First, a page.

There is absolutely no way that we can be spoofed or jammed without our knowledge. We will immediately recognize them and take corrective action.
These are ways that we defend against jammers and spoofers and inform users of details.
We have a very powerful spectrum analyzer within
our GNSS TRIUMPH chip. Each spectrum shows
the power and the shape of the interfering signals
and jammers. This is more powerful and more efficient
than having a $30,000 commercial spectrum
analyzer to evaluate the environment. The screenshot
on the right shows the shape of the GPS L1
band spectrum when the band is not jammed. The
GPS C/A code peak at the 2-MHz center of the L1
band is visible.
This is an example of GPS L1 spectrum with a commercial $30,000 spectrum analyzer.
Our integrated spectrum analyzer has the advantage that it monitors the spectrum inside the chip where it matters. It has effective bandwidth of 1 KHz.
Our embedded spectrum analyzer also has the advantage that it can be programmed to automatically record the spectrum (and other information) periodically or according to the set conditions, and monitor the environment continuously.
This is the spectrum example of a GPS L1 band when it is jammed. There is a huge peak in the center where the C/A code is. The number on the bottom left is the height of the peak.
The height of the spectrum is 21.1 dB, which compared to the calm 11.2 dB, indicates about 10dB of jammer.
Although we label the bands as three GPS and 3 GLONASS bands, but they represent all bands of all GNSS signals, because bands are shared by all GNSS signals.
Spoofers & 2 Peaks
Spoofers are quite different from jammers. They don’t disturb the environment and the spectrum shape. They broadcast a GNSS-like signal to fool the GNSS receivers to calculate wrong positions.
In the top screenshot 10 GPS satellites were visible (according to the Almanac). 6 of the 9 GPS satellites that we tracked were spoofed, as indicated by the red number, while the noise level was 0% in the GPS C/A band.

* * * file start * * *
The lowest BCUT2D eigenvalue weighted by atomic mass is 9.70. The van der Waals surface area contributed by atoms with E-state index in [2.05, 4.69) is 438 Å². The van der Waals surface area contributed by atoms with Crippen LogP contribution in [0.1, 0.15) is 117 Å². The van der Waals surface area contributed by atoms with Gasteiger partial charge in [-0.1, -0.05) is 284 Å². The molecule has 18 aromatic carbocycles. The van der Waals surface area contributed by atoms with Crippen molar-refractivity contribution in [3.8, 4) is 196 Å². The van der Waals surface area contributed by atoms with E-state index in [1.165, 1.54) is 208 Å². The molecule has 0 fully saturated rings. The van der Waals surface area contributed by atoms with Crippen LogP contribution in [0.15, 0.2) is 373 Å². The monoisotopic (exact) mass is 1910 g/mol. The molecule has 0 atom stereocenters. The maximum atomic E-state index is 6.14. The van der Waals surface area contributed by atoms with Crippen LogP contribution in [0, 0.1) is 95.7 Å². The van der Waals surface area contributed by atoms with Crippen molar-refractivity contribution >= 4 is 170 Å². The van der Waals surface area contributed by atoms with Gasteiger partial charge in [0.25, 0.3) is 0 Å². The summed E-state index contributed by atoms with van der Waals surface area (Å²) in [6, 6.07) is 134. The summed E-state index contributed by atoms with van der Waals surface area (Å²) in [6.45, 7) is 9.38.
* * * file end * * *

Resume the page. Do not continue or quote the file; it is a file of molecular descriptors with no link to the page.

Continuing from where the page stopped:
In the second screenshot, 5 of the 6 GPS C/A signals were spoofed while the noise in the band was only 2%.
We detect spoofers by digital signal processing. With 864 channels and about 130,000 Quick Acquisition Channels in our TRIUMPH chip, we have resources to assign more than one channel to each satellite to find ALL signals that are transmitted with that GNSS PRN code.
If we detect more than one reasonable and consistent correlation peak for any PRN code, we know that we are being spoofed and can identify the spoofer signals. Figure on the right is an example of two peaks. We isolate and ignore the wrong peak.
The screenshot on the right shows details of each signal. The first six lines in this screenshot show the spoofed signals that we detected as soon as they appeared (numbers “1” in those line). The two section columns represents the characteristics of each peak. Second SS column show if the second peak is a consistent signal.
While six satellites were spoofed, there was no indication on the noise level (0%) and no indication on the spectrum shape and level as shown on the screenshot on the right below the chart.
If the spoofer strategy is to cover the real satellite signal and then put the fake signal on top of it to produce only one peak, we notice that by more that 200% of noise level that it has to introduce.
We reject infected signals and then among all the available GPS, GLONASS, Galileo, BeiDou, IRNSS and QZSS multiple signals we use the healthy ones.
Usually there are over 100 signals available at any given time, and we need only four good signals to compute position. In rare cases that all signals are affected, we inform the user and guide them to use compass and altimeter to get out of the Jammed area.
There is absolutely no way that we can be spoofed without our knowledge. We will immediately recognize and take corrective action.
And Examples of when the world is peaceful.
Jamming and Spoofing protection option is available in all of our products and OEM Boards.
All screenshots are from our
When you detect that spoofers exist, you can also try to find the direction that the spoofing signals are coming from. For this, hold your receiver antenna (e.g. TRIUMPH-LS) horizontally and rotate it slowly (one rotation about 30 seconds) as shown in the picture and find the direction that the satellite energies become minimum. This is the orientation that the spoofer is behind the null point of the antenna reception pattern.
After one or more full rotations observe the resulting graph that shows approximate orientation of the spoofer as shown in figure below.